7. Select the Door and, on the Door contextual ribbon tab, on the General panel, select the Edit Style tool. (Or, if you prefer, open the Style Manager, navigate to and select the Door Style in the left pane so that you can edit the style in the right pane.)
  8. Choose the Display Properties tab. The currently active Display Representations will be displayed in bold type. In this example, both the Plan and Threshold Plan Display Representations are active. As the Threshold Plan Display Representation does not allow for attaching custom display blocks, the Plan Display Representation will be used.
  9. Select the Display Representation to receive the custom display block. Left click the toggle in the Style Override column for that Display Representation, to add a display override and open the override for editing.
  10. In the Display Properties dialog, select the Other tab. In the Custom Block Display area, select the Add button.
  11. In the Custom Block dialog, select the Select Block button. Choose the block you created in the Select a Block dialog and select the OK button to return to the Custom Block dialog. The block should show in the viewer.
  12. Back in the Custom Block dialog, change the Insertion Point Y: value to Back and set the Frame Component to Inside. When I did this, the block shifted when I changed the Y setting of the Insertion Point, but did not move when I changed the Frame Component to Inside.
  13. I chose to let the Display setting at Always. If you want to limit the situations where the block will display, select one of the other options: When Intersecting Cut Plane, When Above Cut Plane or When Below Cut Plane, and the block will only display when the selected option is true.
  14. Select OK to ratify the changes, close the Custom Block dialog and return to the Door Style Properties dialog.
  15. If you are a bit leery about the fact that the viewer was showing the custom block outside of the Door Panel, you can select the block name that now shows in the list box in the Custom Block Display area and choose the Edit button. That will reopen the Custom Block dialog and the viewer will properly update and show the block inside the Door Panel, where it belongs. If you are not making any changes, you can select the Cancel button to dismiss the Custom Block dialog; otherwise select the OK button after you are finished with any changes.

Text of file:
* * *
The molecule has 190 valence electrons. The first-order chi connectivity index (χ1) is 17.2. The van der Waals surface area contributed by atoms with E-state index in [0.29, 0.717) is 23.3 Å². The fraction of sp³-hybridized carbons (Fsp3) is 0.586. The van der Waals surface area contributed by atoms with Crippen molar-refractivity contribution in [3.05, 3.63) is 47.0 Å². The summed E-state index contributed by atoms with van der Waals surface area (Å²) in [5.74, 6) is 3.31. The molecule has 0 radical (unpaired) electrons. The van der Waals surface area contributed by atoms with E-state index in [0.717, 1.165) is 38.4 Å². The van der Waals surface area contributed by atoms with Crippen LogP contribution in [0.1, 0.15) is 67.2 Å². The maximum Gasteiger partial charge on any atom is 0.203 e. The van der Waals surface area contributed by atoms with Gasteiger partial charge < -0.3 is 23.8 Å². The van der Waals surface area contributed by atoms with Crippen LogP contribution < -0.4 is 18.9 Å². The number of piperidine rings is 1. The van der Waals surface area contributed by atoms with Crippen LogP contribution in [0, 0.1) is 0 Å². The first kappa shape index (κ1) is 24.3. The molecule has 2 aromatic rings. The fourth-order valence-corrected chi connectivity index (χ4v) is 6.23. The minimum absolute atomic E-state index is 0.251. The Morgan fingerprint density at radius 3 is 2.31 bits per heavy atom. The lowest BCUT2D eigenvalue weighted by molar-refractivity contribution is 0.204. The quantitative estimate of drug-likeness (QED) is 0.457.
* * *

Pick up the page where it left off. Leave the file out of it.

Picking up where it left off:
16. In the Display Properties dialog, select the Layer/Color/Linetype tab. Notice that the custom display block now appears as a Display Component. You can make any edits here that you desire. I chose to let the default settings (Layer 0, with ByBlock properties), so that the block will inherit its properties from the parent Door object, just like the Panel, Frame and Swing components. You may want something different. Keep in mind these settings will only be apparent if the linework within the custom display block is on Layer 0 with ByBlock properties, as previously noted.
  17. When you are done editing the properties of the custom display block component, select the OK button to return to the Door Style Properties dialog. Notice that there is now a check mark in the Style Override column and that the Display Property Source now shows Door Style Override - [YOUR DOOR STYLE NAME HERE] rather than Drawing Default. Select the OK button to accept all of the changes to the Door Style and return to the drawing.
    NOTE: If you ever need to edit the display settings for this Door Style's Plan Display Representation, select it and choose the Edit Display Properties button in the upper left of the dialog. Do NOT select the Style Override toggle again; that will clear the toggle and remove the override. If you do that unintentionally, select the Cancel button to exit the dilaog without making any changes, or you will have to recreate the override.
The instance of the Door Style in the drawing should now reflect the addition of the custom display block (assuming that you edited an active Display Representation, as directed above). In the image below, the custom display block instance is at the left and selected, and the Door instance, now showning the custom display block, is at the right.